Nearly 75% of women over 39 want to cut pay laggards out of their pensions

Nearly three quarters of women aged 40 and over would divest their pension from companies with poor pay practices – led by 74% of female ‘boomers’. Majority of men of the same age group agree – but younger women are split 50:50. By contrast, many Millenials want to divest their pensions from the fossil fuels industry. Half (49%) of all age groups prefer a policy of engagement before divestment.

An overwhelming majority of older women would divest their pension from investments in companies with poor pay and governance practices, according to new research from Legal & General Investment Management (LGIM).

Women aged 40 and over are much more likely than men of the same age group to agree with such steps, with a slimmer 59% majority of men of the same age willing to do the same.

Within the older female age group, 74% of female ‘baby boomers’ and 73% of women belonging to ‘Generation X’ would invest less, or not at all, if they knew their pension was invested in companies that have attracted criticism for their governance and pay practices.

However, younger women are split on the issue. Only half of millennial women would follow the same policy of cutting out these companies from their pensions.

Revealing clear generational differences, LGIM conducted interviews with over 1000 UK adults with a private sector workplace pension, focusing on the views of baby boomers (aged 55-65), generation X (aged 40-54) and millenials (aged 25-39).

The findings highlight a strong contrast between the relative importance of social and governance issues to older generations and the views of younger people, who are more focused on climate issues.

Millennials were more likely than any other generation to want to reduce their exposure to the fossil fuel industry, despite any potential consequences. Even if there was a resulting performance impact, 45% of millennials would opt to divest their pension from fossil fuels. This compares to 30% of Generation X, while Baby Boomers (at just 23%) were half as likely as Millenials to divest from fossil fuels regardless of the investment outcome.

Including a further 41% of millennials who would only divest from fossil fuels if it didn’t impact investment returns, a combined 86% of millennials would choose to divest their workplace pension from fossil fuels if it would have no negative impact on their pension.

Across all age groups nearly half of all adults (49%) would prefer a policy of engagement to encourage change, before divesting. It is also notable that only half of respondents were already aware of the types of investments within their workplace pensions, implying many more may not be aware of possible inconsistencies between these investments and their own beliefs.

Download the full press release and the research report below.

This should be a wake-up call to the industry. There is clearly a role for more education, helping people to understand and shape the impact their pensions make on the world.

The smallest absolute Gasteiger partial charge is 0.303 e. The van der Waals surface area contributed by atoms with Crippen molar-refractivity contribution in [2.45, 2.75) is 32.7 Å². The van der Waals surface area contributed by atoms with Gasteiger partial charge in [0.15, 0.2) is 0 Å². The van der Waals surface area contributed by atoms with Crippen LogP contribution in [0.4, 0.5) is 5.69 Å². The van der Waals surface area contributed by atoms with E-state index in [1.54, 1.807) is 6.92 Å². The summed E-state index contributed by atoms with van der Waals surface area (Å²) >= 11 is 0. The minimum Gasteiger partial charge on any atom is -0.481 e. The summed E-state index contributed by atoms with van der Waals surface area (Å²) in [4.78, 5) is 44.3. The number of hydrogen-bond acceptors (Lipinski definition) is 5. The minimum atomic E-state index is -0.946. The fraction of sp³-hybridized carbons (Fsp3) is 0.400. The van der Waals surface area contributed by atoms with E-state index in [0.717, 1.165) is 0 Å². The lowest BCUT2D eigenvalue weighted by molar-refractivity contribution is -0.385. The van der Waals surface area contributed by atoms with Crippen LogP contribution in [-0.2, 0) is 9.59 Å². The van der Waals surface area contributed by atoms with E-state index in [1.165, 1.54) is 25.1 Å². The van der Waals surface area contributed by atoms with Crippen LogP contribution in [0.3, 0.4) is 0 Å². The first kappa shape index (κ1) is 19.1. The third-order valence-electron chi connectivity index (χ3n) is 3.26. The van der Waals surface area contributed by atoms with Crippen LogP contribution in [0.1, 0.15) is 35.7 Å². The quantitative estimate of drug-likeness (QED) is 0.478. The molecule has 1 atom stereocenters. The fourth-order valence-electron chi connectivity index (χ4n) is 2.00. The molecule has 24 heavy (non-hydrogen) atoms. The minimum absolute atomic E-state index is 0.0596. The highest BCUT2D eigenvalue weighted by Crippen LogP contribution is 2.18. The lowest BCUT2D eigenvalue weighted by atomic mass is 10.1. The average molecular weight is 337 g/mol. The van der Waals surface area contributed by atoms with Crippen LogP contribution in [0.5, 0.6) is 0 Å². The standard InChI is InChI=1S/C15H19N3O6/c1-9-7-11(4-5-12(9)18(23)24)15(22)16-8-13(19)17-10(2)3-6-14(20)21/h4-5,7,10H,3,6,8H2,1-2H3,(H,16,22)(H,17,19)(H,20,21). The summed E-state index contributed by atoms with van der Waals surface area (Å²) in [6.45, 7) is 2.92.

It’s also clear that older generations do care about doing the right thing with their money, but they are more likely to prioritise issues where they have real-life experience or see a financial impact. In particular, women who have decades of lived experience in the workplace are most aware of the difficulties that poor governance and pay policies can have.

While this research was conducted prior to the global pandemic, we’re seeing the same trends only further highlighted in recent weeks. Social and Governance issues appear to have risen in importance for all demographics. With a spotlight now being shone on these issues, we believe that fair treatment of employees, particularly around pay and poor labour practices, will continue to gain prominence among members of all ages.

Our survey shows that there are many different views and issues at play under one ‘environmental, social and governance’ banner. Taking appropriate action through all the tools available, particularly through engagement, will be key in contributing towards the building blocks of a better future as we emerge from this crisis.

Emma Douglas

For further information

Adam Kirby

Associate Director

JPES Partners

T: 020 7520 7634

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Notes to editors

About this research:

Fieldwork conducted by Watermelon Research: 22 – 29 October 2019 consisting of 1,000 interviews (online) with UK adults between the ages of 25 and 65, who have a workplace pension and work in the private sector.

Legal & General Investment Management:

Legal & General Investment Management is one of Europe’s largest asset managers and a major global investor, with total assets under management of £1.2 trillion[1]. We work with a wide range of global clients, including pension schemes, sovereign wealth funds, fund distributors and retail investors.

Throughout the past 40 years we have built our business through understanding what matters most to our clients and transforming this insight into valuable, accessible investment products and solutions. We provide investment expertise across the full spectrum of asset classes including fixed income, equities, commercial property and cash. Our capabilities range from index-tracking and active strategies to liquidity management and liability-based risk management solutions.

1LGIM internal data as at 30 December 2019. These figures include assets managed by LGIMA, an SEC Registered Investment Advisor. Data includes derivative positions.

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